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Gene Variant Linked to Childhood Cancer Drug's Cardio Side Effects

NEW YORK (GenomeWeb) – In Nature Genetics, an international team described a gene variant that dials up the risk of heart problems in children treated with the cancer drug anthracycline.

Members of the Canadian Pharmacogenomics Network for Drug Safety Consortium, University of British Columbia researchers, and others did a multi-stage genome-wide association study involving more than 450 anthracycline-treated childhood cancer patients from more than a dozen Canadian centers. Some of the patients had developed cardiotoxicity-related symptoms while others did not.

Their analysis revealed a SNP known as rs2229774 in the retinoic acid receptor-gamma gene RARG that's estimated to bump up cardiotoxicity risk by roughly five times in those receiving the drug.

The study's authors argued that the SNP "provides a clinical tool that may be used to predict genetic risk for [anthracycline-induced cardiotoxicity] and improve risk stratification."

"This new finding merits further exploration of the role of RARG in [anthracycline-induced cardiotoxicity] and of the clinical usefulness of the rs2229774 variant in RARG for predictive testing to inform [anthracycline-induced cardiotoxicity] risk assessment," corresponding author Colin Ross, a medical genetics and pediatrics researcher affiliated with the University of Vancouver, the Child and Family Research Institute, and colleagues added.

Although available treatments have extended the lives of many children with cancer, drug-related side effects can cause long-term health problems in a subset of these patients. For instance, the team noted, as many as 57 percent of anthracycline-treated children develop asymptomatic cardiac dysfunction, while an estimated 16 percent experience congestive heart failure.

Consequently, there's ongoing interest in using genetic approaches to dig for factors that mediate the risk of drug-related complications in children treated with anthracycline or other cancer drugs.

For the current study, the researchers started by using the Illumina HumanOmniExpress array to genotype 280 Canadian individuals of European ancestry who'd been treated with anthracycline at one of 13 Canadian centers, including 32 individuals who experienced cardiotoxicity symptoms within five years of treatment and 248 who didn't.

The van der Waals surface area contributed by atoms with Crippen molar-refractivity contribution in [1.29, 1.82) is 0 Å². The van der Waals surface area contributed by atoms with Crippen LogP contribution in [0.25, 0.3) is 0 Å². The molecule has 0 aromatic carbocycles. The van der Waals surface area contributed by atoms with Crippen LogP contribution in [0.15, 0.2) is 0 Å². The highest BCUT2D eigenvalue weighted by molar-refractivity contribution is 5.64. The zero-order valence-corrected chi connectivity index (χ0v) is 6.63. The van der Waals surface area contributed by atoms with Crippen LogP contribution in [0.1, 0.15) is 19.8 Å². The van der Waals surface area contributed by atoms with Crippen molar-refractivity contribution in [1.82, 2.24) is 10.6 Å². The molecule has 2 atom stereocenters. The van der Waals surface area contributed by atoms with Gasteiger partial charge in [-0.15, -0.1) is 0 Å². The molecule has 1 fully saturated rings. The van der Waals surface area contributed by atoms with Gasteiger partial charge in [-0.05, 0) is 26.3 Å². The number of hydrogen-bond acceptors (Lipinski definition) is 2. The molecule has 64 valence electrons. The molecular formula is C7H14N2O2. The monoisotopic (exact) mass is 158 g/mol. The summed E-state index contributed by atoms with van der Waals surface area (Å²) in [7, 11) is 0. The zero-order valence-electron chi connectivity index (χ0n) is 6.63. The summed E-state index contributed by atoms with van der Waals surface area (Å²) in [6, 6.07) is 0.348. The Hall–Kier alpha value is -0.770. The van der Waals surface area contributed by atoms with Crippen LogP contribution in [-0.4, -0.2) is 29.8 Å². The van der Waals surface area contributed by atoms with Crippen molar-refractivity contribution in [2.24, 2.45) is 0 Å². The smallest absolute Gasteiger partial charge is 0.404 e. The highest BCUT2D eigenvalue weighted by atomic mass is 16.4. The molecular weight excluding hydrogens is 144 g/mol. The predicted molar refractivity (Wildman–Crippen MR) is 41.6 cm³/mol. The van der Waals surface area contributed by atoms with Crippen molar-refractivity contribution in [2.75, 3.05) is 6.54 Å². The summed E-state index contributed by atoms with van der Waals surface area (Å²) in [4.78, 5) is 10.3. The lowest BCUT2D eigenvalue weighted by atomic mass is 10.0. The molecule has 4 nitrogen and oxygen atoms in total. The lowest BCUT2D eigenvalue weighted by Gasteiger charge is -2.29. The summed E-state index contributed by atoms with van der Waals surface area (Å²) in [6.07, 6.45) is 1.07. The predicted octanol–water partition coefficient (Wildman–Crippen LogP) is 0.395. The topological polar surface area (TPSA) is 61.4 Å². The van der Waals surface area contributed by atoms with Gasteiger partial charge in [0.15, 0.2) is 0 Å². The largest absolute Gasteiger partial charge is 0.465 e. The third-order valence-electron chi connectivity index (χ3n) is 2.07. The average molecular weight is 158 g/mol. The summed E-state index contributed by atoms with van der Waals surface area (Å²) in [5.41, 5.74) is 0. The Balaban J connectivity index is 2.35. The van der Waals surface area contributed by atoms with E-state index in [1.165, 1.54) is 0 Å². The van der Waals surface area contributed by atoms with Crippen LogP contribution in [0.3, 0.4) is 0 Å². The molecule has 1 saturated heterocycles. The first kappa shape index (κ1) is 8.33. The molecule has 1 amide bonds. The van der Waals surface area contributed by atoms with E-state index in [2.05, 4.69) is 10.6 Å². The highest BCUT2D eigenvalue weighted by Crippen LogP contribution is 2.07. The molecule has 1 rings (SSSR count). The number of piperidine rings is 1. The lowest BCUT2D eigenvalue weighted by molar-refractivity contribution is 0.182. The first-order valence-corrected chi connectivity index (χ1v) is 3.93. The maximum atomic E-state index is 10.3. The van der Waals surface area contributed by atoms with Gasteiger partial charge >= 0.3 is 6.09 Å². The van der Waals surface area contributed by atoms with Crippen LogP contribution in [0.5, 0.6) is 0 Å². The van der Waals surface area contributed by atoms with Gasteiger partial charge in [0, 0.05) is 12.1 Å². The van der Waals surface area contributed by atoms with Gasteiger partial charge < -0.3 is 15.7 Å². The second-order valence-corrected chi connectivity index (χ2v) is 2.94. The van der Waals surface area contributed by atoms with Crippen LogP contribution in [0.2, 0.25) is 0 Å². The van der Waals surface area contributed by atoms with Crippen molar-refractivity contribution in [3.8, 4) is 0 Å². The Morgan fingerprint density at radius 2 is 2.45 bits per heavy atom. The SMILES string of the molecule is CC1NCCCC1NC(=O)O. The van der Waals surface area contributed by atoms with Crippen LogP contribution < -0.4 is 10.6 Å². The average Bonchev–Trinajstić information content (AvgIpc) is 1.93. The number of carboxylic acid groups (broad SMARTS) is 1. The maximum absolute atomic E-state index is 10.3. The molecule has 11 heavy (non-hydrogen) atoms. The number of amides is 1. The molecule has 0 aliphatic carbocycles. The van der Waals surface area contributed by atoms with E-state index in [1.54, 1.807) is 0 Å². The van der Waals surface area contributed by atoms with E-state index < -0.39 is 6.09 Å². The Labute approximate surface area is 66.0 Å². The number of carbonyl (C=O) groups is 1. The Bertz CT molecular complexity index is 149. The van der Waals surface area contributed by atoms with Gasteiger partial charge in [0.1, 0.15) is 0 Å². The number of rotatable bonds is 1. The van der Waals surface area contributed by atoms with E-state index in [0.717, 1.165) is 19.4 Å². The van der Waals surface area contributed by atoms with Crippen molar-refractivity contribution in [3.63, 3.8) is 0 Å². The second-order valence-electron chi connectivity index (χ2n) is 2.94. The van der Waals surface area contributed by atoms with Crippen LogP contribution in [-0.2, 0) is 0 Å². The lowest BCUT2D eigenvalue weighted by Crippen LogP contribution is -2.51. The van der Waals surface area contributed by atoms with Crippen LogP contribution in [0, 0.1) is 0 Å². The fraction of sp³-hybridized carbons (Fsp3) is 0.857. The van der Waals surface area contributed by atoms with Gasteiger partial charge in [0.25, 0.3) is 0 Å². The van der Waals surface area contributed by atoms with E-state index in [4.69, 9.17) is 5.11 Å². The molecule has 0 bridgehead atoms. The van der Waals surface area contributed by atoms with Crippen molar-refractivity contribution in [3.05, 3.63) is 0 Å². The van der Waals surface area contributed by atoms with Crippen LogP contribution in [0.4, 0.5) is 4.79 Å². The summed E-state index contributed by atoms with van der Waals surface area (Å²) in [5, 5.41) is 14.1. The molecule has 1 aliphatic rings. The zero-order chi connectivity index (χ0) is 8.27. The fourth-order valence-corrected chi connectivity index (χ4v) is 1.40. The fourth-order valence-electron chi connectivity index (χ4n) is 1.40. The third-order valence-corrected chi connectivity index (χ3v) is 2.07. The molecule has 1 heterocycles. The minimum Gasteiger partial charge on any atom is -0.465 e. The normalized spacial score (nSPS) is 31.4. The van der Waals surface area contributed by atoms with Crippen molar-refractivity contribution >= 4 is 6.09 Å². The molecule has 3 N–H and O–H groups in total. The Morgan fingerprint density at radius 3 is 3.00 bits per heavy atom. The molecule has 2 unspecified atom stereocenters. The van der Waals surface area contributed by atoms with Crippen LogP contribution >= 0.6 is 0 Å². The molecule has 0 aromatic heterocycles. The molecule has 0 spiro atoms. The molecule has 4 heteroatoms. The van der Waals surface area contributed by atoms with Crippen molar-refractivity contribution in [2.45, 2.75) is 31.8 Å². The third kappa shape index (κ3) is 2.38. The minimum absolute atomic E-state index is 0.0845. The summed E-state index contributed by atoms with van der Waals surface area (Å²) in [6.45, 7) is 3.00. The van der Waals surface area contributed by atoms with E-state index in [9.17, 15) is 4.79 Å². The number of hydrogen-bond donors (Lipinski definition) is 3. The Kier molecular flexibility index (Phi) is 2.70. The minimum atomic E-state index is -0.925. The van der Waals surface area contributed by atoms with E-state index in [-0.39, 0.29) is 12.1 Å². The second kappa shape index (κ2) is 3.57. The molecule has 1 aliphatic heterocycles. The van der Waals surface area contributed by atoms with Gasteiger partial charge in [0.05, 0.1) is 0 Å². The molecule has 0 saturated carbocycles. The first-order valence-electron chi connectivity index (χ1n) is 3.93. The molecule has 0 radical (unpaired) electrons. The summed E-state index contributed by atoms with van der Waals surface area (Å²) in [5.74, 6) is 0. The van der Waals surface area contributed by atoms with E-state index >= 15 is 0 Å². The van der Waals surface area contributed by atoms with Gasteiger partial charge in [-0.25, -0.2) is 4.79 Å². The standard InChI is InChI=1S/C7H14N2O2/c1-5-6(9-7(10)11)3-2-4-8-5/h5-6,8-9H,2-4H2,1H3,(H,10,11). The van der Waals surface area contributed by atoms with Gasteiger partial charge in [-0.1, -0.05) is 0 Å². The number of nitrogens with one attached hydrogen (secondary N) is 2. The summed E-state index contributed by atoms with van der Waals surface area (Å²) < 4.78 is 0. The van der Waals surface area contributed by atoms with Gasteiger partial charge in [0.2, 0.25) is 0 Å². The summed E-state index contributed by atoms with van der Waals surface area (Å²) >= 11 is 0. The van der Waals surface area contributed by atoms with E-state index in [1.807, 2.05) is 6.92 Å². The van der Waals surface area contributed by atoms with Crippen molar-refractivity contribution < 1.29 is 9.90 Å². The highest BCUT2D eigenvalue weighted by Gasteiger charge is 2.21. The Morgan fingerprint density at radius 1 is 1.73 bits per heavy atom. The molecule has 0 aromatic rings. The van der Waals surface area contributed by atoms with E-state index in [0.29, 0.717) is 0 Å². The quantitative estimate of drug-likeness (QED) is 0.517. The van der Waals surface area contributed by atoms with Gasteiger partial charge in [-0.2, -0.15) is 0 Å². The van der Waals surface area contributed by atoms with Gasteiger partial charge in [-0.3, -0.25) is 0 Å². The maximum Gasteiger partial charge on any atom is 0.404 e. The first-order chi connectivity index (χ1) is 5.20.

When the team compared patterns at more than 650,000 SNPs in the cases and controls, it turned up 18 variants — falling in nine blocks of linkage disequilibrium — that appeared more common in those with anthracycline-induced cardiotoxicity.

The researchers then attempted to replicate these findings in 22 cases and 74 controls of Dutch European ancestry, focusing on nine SNPs representing each of the linkage disequilibrium blocks detected in the initial cohort.

That analysis pointed to significant ties between toxicity and the RARG SNP rs2229774. A similar association turned up when the team tested 80 non-European, anthracycline-treated childhood cancer patients. This group, which included individuals of African, Aboriginal Canadian, Hispanic, and East Asian ancestry, contained 19 children with cardiotoxicity-related symptoms and 61 controls.

Available data suggest the risky retinoic acid receptor allele occurs in more than one-fifth of South Asians and more than one-tenth of African Americans. On the other hand, just 6 percent of Europeans and 5 percent of Hispanics carry the allele, while virtually no East Asians have it.

The results could explain the higher-than-usual cardiotoxicity that's been described in anthracycline-treated individuals in India and Pakistan or in African Americans in the US, the study's authors noted, though more work is needed to get to the heart of the RARG-anthracycline relationship.

In their follow-up cell-line experiments, they saw hints that the rs2229774 variant may diminish activity of the resulting RARG receptor subunit protein, altering its associations with other proteins, including the anthracycline-interacting enzyme topoisomerase II-beta.